Examples of mini lessons might include a content focus such as using descriptive language or writing a powerful lead. When teaching a conventions mini lesson, we might work on capitalization, end marks, or quotation mark usage. Often times, we lead lessons on genre studies integrated with our reading workshop on topics such as biography, poetry, letter writing, or informational text.

Independent Writing 

After the mini lesson, students work in their Writer's Notebook to collect entries that may later become published pieces of writing.  The total writing time lasts for about 35-40 minutes, but during that time some students may be involved in conferences with the teacher or with their peers.

Students choose entries in their notebooks to take into "draft form."  It is these carefully selected pieces of writing that will be taken through the process of editing and revising so that they can be published and shared with others.  All entries in the Writer's Notebook do not become published prices of writing. 

Writing Conferences

While students are involved in independent writing, we use this time to confer with our writers.  We take notes during conferences to document students' progress and to plan future mini-lessons.  During this time we may: listen to students read their entries aloud, help students decide what they want to say, provide feedback, re-teach skills taught during mini lessons, teach necessary new skills, reinforce a writer's strengths, or give writers new ways of thinking.

 Sharing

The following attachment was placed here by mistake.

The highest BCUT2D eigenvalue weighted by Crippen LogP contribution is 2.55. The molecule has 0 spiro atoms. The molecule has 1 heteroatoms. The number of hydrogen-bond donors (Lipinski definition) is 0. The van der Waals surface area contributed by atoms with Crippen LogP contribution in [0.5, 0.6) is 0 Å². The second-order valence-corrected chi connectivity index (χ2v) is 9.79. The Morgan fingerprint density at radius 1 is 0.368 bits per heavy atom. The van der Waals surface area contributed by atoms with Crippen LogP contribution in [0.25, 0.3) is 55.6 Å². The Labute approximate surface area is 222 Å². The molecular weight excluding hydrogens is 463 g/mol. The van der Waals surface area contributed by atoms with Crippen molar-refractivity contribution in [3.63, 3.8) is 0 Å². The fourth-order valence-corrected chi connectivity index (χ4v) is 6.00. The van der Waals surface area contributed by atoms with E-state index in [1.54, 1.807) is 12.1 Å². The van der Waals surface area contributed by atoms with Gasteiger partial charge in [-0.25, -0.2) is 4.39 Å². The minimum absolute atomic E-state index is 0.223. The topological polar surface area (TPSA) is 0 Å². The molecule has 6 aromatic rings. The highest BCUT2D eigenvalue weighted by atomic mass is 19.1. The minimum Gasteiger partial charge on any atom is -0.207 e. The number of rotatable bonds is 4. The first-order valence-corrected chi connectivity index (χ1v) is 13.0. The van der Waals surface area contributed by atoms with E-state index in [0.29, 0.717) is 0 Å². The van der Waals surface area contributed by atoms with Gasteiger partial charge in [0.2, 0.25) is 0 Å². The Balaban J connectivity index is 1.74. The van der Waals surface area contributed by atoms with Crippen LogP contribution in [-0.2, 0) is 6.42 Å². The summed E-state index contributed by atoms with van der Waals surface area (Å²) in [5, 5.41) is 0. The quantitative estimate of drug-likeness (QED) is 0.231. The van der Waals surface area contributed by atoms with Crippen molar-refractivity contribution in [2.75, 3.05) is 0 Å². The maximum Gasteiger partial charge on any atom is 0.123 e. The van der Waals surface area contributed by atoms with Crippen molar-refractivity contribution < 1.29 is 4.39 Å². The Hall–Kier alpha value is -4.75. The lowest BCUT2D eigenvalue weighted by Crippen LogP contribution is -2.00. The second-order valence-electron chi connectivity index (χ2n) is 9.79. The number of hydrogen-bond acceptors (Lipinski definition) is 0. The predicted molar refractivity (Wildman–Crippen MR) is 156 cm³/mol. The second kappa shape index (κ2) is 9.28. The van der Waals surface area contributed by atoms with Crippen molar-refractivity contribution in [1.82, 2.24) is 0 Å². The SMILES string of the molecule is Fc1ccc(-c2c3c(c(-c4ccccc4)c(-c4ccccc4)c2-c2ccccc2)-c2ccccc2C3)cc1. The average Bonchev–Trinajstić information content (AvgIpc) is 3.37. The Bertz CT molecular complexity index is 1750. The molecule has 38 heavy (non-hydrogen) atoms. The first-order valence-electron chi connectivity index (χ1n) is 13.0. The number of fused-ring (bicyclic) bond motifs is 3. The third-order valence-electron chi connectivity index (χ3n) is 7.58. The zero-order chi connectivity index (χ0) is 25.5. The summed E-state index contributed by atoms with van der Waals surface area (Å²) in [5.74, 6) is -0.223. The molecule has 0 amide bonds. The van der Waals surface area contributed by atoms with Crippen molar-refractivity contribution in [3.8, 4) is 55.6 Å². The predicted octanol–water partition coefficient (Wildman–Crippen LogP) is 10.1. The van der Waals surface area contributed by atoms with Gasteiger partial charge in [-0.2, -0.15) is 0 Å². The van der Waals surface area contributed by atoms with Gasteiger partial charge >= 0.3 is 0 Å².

At the end of writing workshop everyday, students are brought back together for a 5-10 minute group share and reflection. Sometimes a writer might come to sharing session to ask for help or receive feedback from his or her classmates ("I like my story, but I can't think of a good title.") Students share a piece with a partner in revision or editing a piece.  The author might also want to share part of an entry of which he or she is especially proud. The 'Author's Chair' is used when students share published piece.

 

Literacy Philosophy Statement

An effective literacy program offers a balance of challenge and support while building children’s confidence in their emerging abilities as readers and writers.  Our goal is to develop fluent, capable readers who enjoy the process and learn from it, drawing from a diverse array of literature.  Helping students become writers who can express their ideas cogently, clearly, and creatively is another important goal.  We view reading and writing as a developmental process and understand that a child’s progress is seldom even or linear. It is common, for example, that a student’s leap ahead in learning is followed by a consolidating phase or an apparent plateau. We also find that students cannot be easily placed in a single category along the learning continuum.  Rather, students often exhibit a range of skills and understandings.